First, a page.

Hi there! I’m Max, the founder of CityRover Walks NY and a licensed NYC tour guide. If you’re visiting New York City soon, you’ll quickly find out we New Yorkers are not shy about expressing our opinions and giving you our “two cents”. And I am no exception. So if you’re planning your NYC trip, I would like to share some free advice that I hope will help you make the most of your time here.
So here are “Max’s Five Pieces of Free Advice For NYC Tourists (especially first-timers)”:
1. The best way to get around New York City is to walk and use the subway.
I’ve lived here for 25 years and I very rarely use taxis.
My rule of thumb for getting around NYC is:
“Do I have to walk more than a mile?”
– If no, I’ll just walk (about 20 min – good for the heart and free!)
– If yes, I’ll jump on the subway, which, as I have written in my free NYC subway guide, is the most efficient way to get around the city.
Taking a taxi or uber sounds like the easy option, but if you’re visiting New York for a few days, the cost of taking cabs each time can add up very quickly. $15 here, $20 there, and before you know it, you’ve spent a lot of money sitting in a car fighting through Manhattan traffic and stopping at every red light.
The subway, on the other hand, is only $2.75 per ride, and if you read my guide above, the thought of using it won’t be as intimidating. I promise, you’ll get the hang of it and save a lot of time and money.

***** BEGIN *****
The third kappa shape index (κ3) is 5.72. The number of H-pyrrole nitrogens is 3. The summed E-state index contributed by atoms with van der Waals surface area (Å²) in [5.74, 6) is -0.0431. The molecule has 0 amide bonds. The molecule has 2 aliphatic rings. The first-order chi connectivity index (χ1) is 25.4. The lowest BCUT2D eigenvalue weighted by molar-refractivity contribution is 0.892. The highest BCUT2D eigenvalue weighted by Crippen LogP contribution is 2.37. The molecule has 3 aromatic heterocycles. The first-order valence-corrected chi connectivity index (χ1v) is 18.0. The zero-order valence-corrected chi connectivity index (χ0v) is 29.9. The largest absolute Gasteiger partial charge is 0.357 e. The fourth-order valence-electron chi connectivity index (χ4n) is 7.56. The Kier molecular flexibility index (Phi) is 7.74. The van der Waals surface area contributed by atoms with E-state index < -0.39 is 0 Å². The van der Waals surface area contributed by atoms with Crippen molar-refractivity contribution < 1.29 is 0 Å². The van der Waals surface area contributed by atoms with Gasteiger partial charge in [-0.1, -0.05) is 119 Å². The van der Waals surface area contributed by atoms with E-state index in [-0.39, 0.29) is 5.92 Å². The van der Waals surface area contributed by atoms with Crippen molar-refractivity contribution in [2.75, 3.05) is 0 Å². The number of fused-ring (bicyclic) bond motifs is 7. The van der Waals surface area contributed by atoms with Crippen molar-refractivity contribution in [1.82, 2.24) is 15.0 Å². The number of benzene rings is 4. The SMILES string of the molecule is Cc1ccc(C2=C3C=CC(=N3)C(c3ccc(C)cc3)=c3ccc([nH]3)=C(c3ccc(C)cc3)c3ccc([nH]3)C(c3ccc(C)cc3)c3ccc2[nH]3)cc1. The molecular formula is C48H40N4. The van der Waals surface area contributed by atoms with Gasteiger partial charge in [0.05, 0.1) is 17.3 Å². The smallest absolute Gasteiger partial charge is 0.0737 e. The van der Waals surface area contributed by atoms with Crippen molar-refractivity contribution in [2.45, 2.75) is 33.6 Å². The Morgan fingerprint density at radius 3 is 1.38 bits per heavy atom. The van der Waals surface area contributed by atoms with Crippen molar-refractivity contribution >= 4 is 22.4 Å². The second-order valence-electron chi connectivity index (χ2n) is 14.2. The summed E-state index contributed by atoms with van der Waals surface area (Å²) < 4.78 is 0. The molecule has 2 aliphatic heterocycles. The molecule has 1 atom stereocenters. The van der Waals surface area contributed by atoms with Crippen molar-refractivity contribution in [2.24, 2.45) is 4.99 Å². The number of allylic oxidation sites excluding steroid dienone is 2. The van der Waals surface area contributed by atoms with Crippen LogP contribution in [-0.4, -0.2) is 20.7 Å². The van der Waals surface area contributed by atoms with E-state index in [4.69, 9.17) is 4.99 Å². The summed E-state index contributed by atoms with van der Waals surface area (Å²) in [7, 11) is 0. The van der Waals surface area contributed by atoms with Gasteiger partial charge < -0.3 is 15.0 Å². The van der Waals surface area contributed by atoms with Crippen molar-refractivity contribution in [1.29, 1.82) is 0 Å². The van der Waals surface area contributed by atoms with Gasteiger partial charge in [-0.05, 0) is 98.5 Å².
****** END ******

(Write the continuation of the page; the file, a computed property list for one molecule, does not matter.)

EVERYONE in NYC uses the subway: Rich and poor, black and white, bankers and beggars, even superheroes:
2. Avoid chains at all costs!
If you recognize a café or restaurant brand, chances are it’s either a national or global chain. And did you really spend all that money to visit NYC only to end up ordering the usual at Starbucks or waiting to get into Olive Garden in Times Square?
Yes, we often prefer the known and familiar, but a great coffee shop, bar, or restaurant in NY is usually just around the corner. So don’t be afraid to explore a bit. Otherwise, NY becomes just another big city.
By the way, the chain restaurants in NY are usually more expensive and of lower quality, since they cater to mostly tourists.
3. Leave room in your schedule for serendipity.
Some travelers like to plan every hour of every day. You know the type. Perhaps you are one of them! And there is nothing wrong with that. It shows that you care enough about your experience to take the time to plan and do research.
However, in a city like NY, it’s important to leave some room for flexibility and “unstructured” exploration, because there are interesting things to do, beautiful parks to explore, great hole-in-the-wall bars, cafes, and restaurants, not to mention boutiques, food courts, and all kinds of people-watching possibilities.
And if you plan every hour of your visit, you won’t be as receptive to “going with the flow” and will feel pressured to stick to the plan, even if you’d rather do something else (something you weren’t expecting or planning on doing).
Often, it’s those spontaneous decisions that will create the most enjoyable and memorable experiences, so keep your eyes and mind open to them.
4. Careful where you buy tickets!